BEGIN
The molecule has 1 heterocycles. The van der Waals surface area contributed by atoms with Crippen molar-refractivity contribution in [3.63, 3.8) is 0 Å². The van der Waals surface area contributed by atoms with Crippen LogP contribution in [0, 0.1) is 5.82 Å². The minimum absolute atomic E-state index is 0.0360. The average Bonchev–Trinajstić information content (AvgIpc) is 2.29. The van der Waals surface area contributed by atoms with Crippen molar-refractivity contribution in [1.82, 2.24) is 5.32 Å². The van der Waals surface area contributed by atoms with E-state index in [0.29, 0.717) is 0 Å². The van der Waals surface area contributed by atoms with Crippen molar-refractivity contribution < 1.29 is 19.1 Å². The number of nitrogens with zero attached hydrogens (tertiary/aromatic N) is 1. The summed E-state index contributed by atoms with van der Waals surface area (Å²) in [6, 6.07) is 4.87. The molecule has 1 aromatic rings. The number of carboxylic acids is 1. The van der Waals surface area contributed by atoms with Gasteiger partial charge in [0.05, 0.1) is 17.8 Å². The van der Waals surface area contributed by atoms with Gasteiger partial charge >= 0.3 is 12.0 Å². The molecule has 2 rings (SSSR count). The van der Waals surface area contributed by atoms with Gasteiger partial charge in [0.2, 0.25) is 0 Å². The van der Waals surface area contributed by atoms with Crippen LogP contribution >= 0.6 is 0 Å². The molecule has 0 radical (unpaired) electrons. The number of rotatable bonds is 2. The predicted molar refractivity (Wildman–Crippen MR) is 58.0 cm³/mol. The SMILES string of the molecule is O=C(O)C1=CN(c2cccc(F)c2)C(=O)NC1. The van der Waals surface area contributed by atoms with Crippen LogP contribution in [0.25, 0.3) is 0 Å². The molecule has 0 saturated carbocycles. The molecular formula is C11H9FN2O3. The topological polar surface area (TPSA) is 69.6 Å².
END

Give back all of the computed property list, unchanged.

The molecule has 1 heterocycles. The van der Waals surface area contributed by atoms with Crippen molar-refractivity contribution in [3.63, 3.8) is 0 Å². The van der Waals surface area contributed by atoms with Crippen LogP contribution in [0, 0.1) is 5.82 Å². The minimum absolute atomic E-state index is 0.0360. The average Bonchev–Trinajstić information content (AvgIpc) is 2.29. The van der Waals surface area contributed by atoms with Crippen molar-refractivity contribution in [1.82, 2.24) is 5.32 Å². The van der Waals surface area contributed by atoms with E-state index in [0.29, 0.717) is 0 Å². The van der Waals surface area contributed by atoms with Crippen molar-refractivity contribution < 1.29 is 19.1 Å². The number of nitrogens with zero attached hydrogens (tertiary/aromatic N) is 1. The summed E-state index contributed by atoms with van der Waals surface area (Å²) in [6, 6.07) is 4.87. The molecule has 1 aromatic rings. The number of carboxylic acids is 1. The van der Waals surface area contributed by atoms with Gasteiger partial charge in [0.05, 0.1) is 17.8 Å². The van der Waals surface area contributed by atoms with Gasteiger partial charge >= 0.3 is 12.0 Å². The molecule has 2 rings (SSSR count). The van der Waals surface area contributed by atoms with Gasteiger partial charge in [0.2, 0.25) is 0 Å². The van der Waals surface area contributed by atoms with Crippen LogP contribution >= 0.6 is 0 Å². The molecule has 0 radical (unpaired) electrons. The number of rotatable bonds is 2. The predicted molar refractivity (Wildman–Crippen MR) is 58.0 cm³/mol. The SMILES string of the molecule is O=C(O)C1=CN(c2cccc(F)c2)C(=O)NC1. The van der Waals surface area contributed by atoms with Crippen LogP contribution in [0.25, 0.3) is 0 Å². The molecule has 0 saturated carbocycles. The molecular formula is C11H9FN2O3. The topological polar surface area (TPSA) is 69.6 Å².